Lake Ivanhoe resident works to magnify first Black-owned community's place in Wisconsin history
Lake Ivanhoe, about an hour’s drive from Milwaukee, has a rich, and little-known history that’s about to be recognized with a state historical marker.
The community was created by a small group of Black businessmen from Chicago in the 1920s. They wanted a safe place for Black families to spend summers during an era when racial tensions and segregation were increasing in Chicago and segregation still had a firm grip on the country.
Today one of the community’s most ardent supporters is resident Peter Baker.
The Chicago native was introduced to Lake Ivanhoe in the 1960s, when as a preteen his friend’s grandfather took the boys for a day of fishing.
Baker remembers the day like it was yesterday.
“Until today I remember everything about it. I remember exactly where we fished and pretty much to the spot. It would be tight over there,” Baker says.
He couldn’t wait to tell his parents about it. “I said mom, 'it was an all Black community,'” Baker recalls.
Baker thinks it was more enthusiasm that motivated his mom to take a look at Lake Ivanhoe. She was a nature-loving school teacher, active in the Civil Rights movement.
“She had been fired from the Chicago Board of Education by Mayor Daley for leading one of the largest protests of the the double-shifting of African Americans at the school I was going to at that time. She had to drive out to Chicago Heights to teach, she couldn’t work in Chicago any more. She hated that drive… she was just not a person who really loved driving,” Baker says.
One weekend after his fishing adventure the Baker family paid a visit.
“They had trouble finding it, they finally found Lake Ivanhoe... And literally they saw for sale signs on houses and they put money down that weekend,” Baker says.
The Baker’s bought a house before they were living there full time.
“And at 11 years old my mother would literally bring us down here with a tent and we’d sleep here all night, with a flash light and I got a dog and turned him into a hunting dog and fishing,” Baker says. “How could life be better. There wasn’t even traffic in the community.”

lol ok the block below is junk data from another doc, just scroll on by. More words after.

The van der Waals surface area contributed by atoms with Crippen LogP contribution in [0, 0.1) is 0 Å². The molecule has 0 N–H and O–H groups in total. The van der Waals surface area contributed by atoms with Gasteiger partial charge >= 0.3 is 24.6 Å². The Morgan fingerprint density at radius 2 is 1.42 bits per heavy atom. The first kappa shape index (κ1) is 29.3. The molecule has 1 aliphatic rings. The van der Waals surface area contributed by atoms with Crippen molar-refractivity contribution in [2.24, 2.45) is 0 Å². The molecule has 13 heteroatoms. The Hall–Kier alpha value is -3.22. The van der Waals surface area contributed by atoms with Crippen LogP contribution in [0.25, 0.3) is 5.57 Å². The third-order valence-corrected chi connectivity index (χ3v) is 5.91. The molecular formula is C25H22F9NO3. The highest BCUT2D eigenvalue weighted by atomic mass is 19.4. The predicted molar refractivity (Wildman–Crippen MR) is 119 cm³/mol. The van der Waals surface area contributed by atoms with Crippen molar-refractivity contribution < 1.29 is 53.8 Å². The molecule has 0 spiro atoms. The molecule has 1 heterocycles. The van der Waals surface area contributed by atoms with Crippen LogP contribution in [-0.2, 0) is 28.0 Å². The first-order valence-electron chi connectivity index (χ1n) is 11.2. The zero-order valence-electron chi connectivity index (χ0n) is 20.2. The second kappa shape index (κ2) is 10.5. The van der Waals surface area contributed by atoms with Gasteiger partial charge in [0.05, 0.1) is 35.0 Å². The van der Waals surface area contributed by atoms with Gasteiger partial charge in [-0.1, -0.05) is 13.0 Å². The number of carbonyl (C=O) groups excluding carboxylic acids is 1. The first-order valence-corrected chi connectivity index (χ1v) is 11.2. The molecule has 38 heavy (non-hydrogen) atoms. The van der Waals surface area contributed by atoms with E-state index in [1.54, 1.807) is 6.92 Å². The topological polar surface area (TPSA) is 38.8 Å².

Baker went to high school in nearby Lake Geneva. He calls it a unique experience.
“There were 13 African Americans at Badger [High School] in the year that I was there. By junior and senior year with the ability to drive we did have friends that we would go to visit sometimes and hang out with, even though everything stayed out here in the community,” Baker says.
“I started working in the factories right after high school. And to make a long story short, I was going to build a garage for my boat and I decided to build an apartment above it,” Baker says. That led to a home building and landscaping business.
It’s clear Baker loves the community, but he didn’t explore its history until he was in his 40s.
It was then Baker learned a childhood friend of his, when in 8th grade, wrote a report about Lake Ivanhoe’s roots.
“Listening to the elders. So they told her this story. She wrote this report and one of the teachers told Samuel Gonzalez that he needed to look at it,” Baker says.
Gonzalez was a young history teacher in Lake Geneva.
“So he [Gonzalez] reads it over and says, wow this is interesting,” Baker says.
Lake Ivanhoe became the subject of Gonzalez’s 1972 master’s thesis “A Black Community in Rural Wisconsin – A Historical Study Of Lake Ivanhoe.”
“He went down and talked to the families. They brought out the pictures and showed him,” Baker says.
Baker didn’t put the dots together until the late 1990s.
“So here’s what happened. I called and told him [Gonzalez] could I have the paper work and I read it and I said this story has to be told,” Baker says he began sharing the story with anyone who would listen.
“I had my daughter, she was proficient enough to do a power point. We had the pictures to go along with the speech. We drove up to Madison and did it at the Wisconsin state Historical Museum or Society. There were probably eight people in the audience,” Baker says.
Baker set his sights on having an official state historical marker at Lake Ivanhoe.
“I don’t remember the first historical marker I saw. It could be the one where the train stopped in Lake Geneva or I could have read something. All I knew was this needed to go. It could have got information when I gave the speech at the historical museum,” Baker says. “That would have been one place that I thought would have said, ‘wow’!”
Then earlier this year, the Wisconsin Historical Society reached out to Baker.
A three year grant from the William G. Pomeroy Foundation is funding the installation of historical markers in Lake Ivanhoe and nearly 40 other historically marginalized communities.
Lake Ivanhoe has evolved over the years. Today many more homes fill its three-road-wide and eight-blocks-long area than when the Baker family moved there. Now Black families are in the minority.
Baker loves the place no less today than when he first cast his line into Lake Ivanhoe.
He looks forward to it official state historical marker designation, but Baker wants more for the community to thrive, “Because I want to live in this community for as long as I can. I’m hoping it works out that way. I love this community,” Baker says.
Correction: - On air, we stated Peter Baker first visited Lake Ivanhoe with his grandfather. It was Baker’s friend’s grandfather who took the boys on the Lake Ivanhoe fishing trip.